Employer advocates fear Cut Inflation Act will increase health plan costs

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A party-line vote in the US Senate on August 7 advanced HR 5376also known as the Inflation Reduction Act 2022, or IRA, bringing in a package of legislative proposals affecting areas such as climate change, taxation and — perhaps most important for employers — Health care.

Among its provisions, the latest version of the bill would create a program allow Medicare to negotiate the price of certain pharmaceutical drugs from 2026.

Although efforts to allow Medicare to negotiate drug prices have recently benefited from the support of employer groupsthe development also creates potential concerns for employers who will not directly benefit, according to Garrett Hohimer, director, policy and advocacy at the Business Group on Health.

“We understand the importance of Medicare addressing the pricing of its drug costs, but focusing only on providing Medicare somehow abandons the larger reforms that are needed throughout the system to make it sustainable for all people. stakeholders,” Hohimer told HR Dive in an interview. .

The primary concern of employers is that if Medicare negotiations lead to reduced revenues for prescription drug manufacturers, these manufacturers may then seek to recoup lost profits by charging more to group health insurance plans, such as those in which employers participate.

While BGH does not have exact projections of the expected cost increase should the IRA pass, or which specific drugmakers might seek to target cost shifting, Hohimer said he would be “naive” to dismiss the idea. . “It’s just another thing employers need to be diligent about with their suppliers, consultants and [pharmacy benefit managers],” he added. “The market impacts are incredible, and it will be up to employers to monitor them.”

Other stakeholders believe that while cost shifting may be the result of Medicare’s ability to negotiate prices, this outcome is not necessarily inevitable.

Shandon Fowler, vice president of product marketing at consumer-focused healthcare platform Alegeus, said the Medicare negotiations could help establish a baseline for other negotiators. Another possibility, he noted, is that employers and associations with the right kind of leverage and good relationships with PBMs could still lock in more favorable costs for their plan members.

“The main point is that Medicare’s ability to negotiate these rates will have a huge impact on the ecosystem anyway,” Fowler said. “It’s really still to be seen if everyone who’s not in Medicare is going to foot the bill.”

How could ACA grant extensions impact the market?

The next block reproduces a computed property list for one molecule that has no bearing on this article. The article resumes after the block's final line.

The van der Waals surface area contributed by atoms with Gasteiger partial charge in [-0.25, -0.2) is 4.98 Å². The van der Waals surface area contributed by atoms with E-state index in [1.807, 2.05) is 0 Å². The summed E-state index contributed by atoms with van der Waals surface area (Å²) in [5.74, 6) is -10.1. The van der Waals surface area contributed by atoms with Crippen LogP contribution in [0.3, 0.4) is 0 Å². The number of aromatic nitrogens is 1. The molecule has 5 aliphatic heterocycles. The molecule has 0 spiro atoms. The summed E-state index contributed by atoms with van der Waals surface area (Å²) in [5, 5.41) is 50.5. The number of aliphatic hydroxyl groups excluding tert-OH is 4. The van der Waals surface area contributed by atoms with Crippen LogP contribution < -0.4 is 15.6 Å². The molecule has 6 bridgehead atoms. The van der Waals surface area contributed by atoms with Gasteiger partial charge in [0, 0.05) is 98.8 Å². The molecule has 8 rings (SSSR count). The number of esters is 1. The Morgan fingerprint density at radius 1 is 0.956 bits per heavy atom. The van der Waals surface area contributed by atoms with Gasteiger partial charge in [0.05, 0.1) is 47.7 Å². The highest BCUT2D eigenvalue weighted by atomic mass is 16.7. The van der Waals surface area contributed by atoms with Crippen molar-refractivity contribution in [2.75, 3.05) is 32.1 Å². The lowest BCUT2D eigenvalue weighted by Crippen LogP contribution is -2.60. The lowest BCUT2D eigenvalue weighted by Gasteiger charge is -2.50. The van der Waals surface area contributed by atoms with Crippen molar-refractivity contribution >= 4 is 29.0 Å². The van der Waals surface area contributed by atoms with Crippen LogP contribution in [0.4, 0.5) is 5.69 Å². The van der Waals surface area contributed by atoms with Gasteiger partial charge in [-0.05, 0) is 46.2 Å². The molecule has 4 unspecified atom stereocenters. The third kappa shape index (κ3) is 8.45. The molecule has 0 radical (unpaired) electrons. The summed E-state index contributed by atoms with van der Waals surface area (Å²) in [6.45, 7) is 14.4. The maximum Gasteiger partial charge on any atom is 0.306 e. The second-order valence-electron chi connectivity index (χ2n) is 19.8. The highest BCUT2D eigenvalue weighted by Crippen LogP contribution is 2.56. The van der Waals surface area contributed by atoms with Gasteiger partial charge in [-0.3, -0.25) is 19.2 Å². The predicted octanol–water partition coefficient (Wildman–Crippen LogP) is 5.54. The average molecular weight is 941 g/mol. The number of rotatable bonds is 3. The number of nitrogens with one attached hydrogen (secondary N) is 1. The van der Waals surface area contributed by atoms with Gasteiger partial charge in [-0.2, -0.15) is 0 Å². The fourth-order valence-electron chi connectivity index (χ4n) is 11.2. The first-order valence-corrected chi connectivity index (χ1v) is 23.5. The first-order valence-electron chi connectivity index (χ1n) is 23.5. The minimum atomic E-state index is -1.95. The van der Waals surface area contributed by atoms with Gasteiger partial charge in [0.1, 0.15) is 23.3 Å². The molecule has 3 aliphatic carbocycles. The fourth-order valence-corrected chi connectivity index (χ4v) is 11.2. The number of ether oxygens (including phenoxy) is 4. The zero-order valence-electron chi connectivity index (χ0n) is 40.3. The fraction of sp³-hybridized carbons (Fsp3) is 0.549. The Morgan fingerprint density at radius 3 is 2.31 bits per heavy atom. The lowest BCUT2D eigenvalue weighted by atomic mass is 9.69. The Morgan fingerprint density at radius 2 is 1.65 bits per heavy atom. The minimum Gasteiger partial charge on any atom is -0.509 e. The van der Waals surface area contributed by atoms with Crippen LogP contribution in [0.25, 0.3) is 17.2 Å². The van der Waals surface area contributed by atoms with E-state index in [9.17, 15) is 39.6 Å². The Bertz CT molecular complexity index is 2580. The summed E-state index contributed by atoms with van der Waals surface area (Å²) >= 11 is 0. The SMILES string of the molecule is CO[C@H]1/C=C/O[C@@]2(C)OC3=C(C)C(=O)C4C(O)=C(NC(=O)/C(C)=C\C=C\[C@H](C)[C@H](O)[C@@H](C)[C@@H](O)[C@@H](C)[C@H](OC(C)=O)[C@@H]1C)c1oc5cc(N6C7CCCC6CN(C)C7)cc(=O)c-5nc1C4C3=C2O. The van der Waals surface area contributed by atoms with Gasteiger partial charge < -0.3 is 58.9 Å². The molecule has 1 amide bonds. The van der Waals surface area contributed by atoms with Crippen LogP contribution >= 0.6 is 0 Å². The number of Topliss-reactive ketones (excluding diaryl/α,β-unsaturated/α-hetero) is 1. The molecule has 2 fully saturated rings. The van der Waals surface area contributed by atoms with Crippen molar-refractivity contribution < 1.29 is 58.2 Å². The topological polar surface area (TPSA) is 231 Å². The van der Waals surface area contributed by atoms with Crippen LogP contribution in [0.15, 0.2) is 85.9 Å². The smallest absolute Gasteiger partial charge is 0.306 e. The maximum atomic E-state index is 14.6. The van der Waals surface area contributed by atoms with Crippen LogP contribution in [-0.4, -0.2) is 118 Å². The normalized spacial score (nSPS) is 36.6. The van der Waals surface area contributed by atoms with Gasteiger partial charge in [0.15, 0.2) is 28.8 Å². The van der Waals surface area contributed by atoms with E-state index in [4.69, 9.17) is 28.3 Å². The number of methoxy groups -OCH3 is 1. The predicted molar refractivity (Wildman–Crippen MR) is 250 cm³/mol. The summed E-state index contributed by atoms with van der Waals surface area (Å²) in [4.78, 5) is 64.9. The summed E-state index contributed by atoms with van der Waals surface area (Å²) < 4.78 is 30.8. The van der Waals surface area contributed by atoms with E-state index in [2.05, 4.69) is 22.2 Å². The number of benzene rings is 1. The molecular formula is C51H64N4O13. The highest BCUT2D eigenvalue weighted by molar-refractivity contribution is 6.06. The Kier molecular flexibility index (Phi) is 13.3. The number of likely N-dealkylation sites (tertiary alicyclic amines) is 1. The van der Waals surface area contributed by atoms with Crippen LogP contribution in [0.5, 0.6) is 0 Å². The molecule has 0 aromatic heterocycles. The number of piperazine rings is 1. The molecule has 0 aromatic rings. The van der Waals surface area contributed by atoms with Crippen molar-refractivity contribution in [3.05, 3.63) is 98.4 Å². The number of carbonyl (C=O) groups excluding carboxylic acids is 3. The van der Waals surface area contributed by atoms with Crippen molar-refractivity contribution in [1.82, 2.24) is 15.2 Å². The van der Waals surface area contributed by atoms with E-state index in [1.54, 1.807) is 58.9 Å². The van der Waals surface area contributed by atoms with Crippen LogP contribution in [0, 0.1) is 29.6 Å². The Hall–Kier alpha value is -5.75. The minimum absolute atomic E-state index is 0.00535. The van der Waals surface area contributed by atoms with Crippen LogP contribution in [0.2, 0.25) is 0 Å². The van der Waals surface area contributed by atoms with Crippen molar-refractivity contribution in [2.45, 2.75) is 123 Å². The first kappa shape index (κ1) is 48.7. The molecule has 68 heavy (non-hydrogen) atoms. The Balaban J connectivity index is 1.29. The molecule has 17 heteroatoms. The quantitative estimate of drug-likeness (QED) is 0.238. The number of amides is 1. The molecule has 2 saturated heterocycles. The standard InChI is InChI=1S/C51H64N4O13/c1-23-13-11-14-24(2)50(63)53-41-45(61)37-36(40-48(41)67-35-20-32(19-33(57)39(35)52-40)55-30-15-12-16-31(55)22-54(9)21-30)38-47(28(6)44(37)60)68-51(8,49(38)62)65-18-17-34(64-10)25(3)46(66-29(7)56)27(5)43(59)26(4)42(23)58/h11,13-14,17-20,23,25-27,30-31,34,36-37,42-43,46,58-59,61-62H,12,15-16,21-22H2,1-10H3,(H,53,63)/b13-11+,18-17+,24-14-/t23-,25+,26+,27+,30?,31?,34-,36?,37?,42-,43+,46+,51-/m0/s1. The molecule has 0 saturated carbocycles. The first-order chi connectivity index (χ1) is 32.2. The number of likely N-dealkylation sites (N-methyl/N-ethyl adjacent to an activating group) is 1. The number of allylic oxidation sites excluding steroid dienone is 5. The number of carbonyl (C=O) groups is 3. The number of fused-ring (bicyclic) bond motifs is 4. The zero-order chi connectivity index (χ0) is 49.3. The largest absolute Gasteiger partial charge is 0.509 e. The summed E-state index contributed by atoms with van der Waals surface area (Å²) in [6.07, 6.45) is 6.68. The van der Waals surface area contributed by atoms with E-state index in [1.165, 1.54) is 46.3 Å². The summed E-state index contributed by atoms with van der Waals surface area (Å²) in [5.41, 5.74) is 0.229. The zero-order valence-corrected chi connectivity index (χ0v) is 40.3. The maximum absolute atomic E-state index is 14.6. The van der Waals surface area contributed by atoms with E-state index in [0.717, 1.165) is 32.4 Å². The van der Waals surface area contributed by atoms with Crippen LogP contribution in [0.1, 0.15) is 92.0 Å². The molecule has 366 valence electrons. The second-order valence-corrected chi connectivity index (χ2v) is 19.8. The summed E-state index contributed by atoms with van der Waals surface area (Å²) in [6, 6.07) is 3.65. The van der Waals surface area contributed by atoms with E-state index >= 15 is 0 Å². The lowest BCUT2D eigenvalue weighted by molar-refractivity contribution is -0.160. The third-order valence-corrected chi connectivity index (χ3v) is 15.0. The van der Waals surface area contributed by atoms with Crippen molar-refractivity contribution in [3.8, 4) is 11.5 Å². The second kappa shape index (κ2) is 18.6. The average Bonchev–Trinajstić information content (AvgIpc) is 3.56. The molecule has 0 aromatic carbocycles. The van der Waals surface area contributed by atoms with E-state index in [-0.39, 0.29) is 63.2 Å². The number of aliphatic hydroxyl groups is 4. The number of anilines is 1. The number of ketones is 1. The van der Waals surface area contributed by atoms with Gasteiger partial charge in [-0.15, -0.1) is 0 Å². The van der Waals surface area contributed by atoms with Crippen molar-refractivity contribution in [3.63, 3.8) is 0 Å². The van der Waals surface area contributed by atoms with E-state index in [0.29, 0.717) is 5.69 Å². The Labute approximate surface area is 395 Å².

Drug pricing is just one area of ​​focus for employers as the bill heads to President Joe Biden’s desk. The House of Representatives is due to vote on the Senate version of the IRA on Friday, August 12, House Speaker Nancy Pelosi said. a press conference Wednesday.

Another of the IRA’s provisions concerns premium subsidies for Affordable Care Act individual market plans.

In 2021, the American Rescue Plan established premium subsidies with the goal of further expanding health coverage options for US consumers. Federal officials later credited the subsidies, in part, when the percentage of Americans without health insurance fell to a record low of 8% in the first quarter of 2022, Dive health reported.

These grants are due to expire at the end of 2022, but the IRA extend them until 2025. That represents a “sigh of relief” for individual markets, said Fowler, who could see continued consumer interest from the extension. Additionally, greater stability in the ACA market could attract the attention of employers who are weary of rising healthcare costs.

“The stability of [the individual] The market makes it attractive for companies that want to get out of the health insurance underwriting business, so to speak,” Fowler said, adding that the grant extension “helps with those options instead of being a setback for the stability of these exchanges. ”

However, employers’ interest in the individual market is not new. Recent federal efforts have sought to expand the ability of employers to forgo traditional group health insurance plans in favor of other frameworks, such as tax-exempt health reimbursement accounts. The HRAs were at the center of the Trump administration, who published regulations in 2020 to enable employers to provide funds to workers, through an HRA, to enable them to purchase coverage in the individual market.

So far, HRA scrutiny has mostly taken place among small and medium-sized employers, said John Staub, director of outreach at health benefits software company Remodel Health, though larger employers may soon agree. the idea too. “We’ve seen the number of employers leaving their group plans increase every year,” he noted.

Staub said he likens traditional group health plans to pensions in the retirement space; both are legacy models that allow employers some control, but they are also expensive. And with Health care price inflation set to continue for the foreseeable future, alternative models may become even more attractive as the individual market stabilizes, he added.

BGH, which primarily represents large employers, does not oppose the extension of ACA premium subsidies, Hohimer said in an email. “When it comes to trends, our members believe their plans play an important role in the health and well-being of their workforce,” he noted.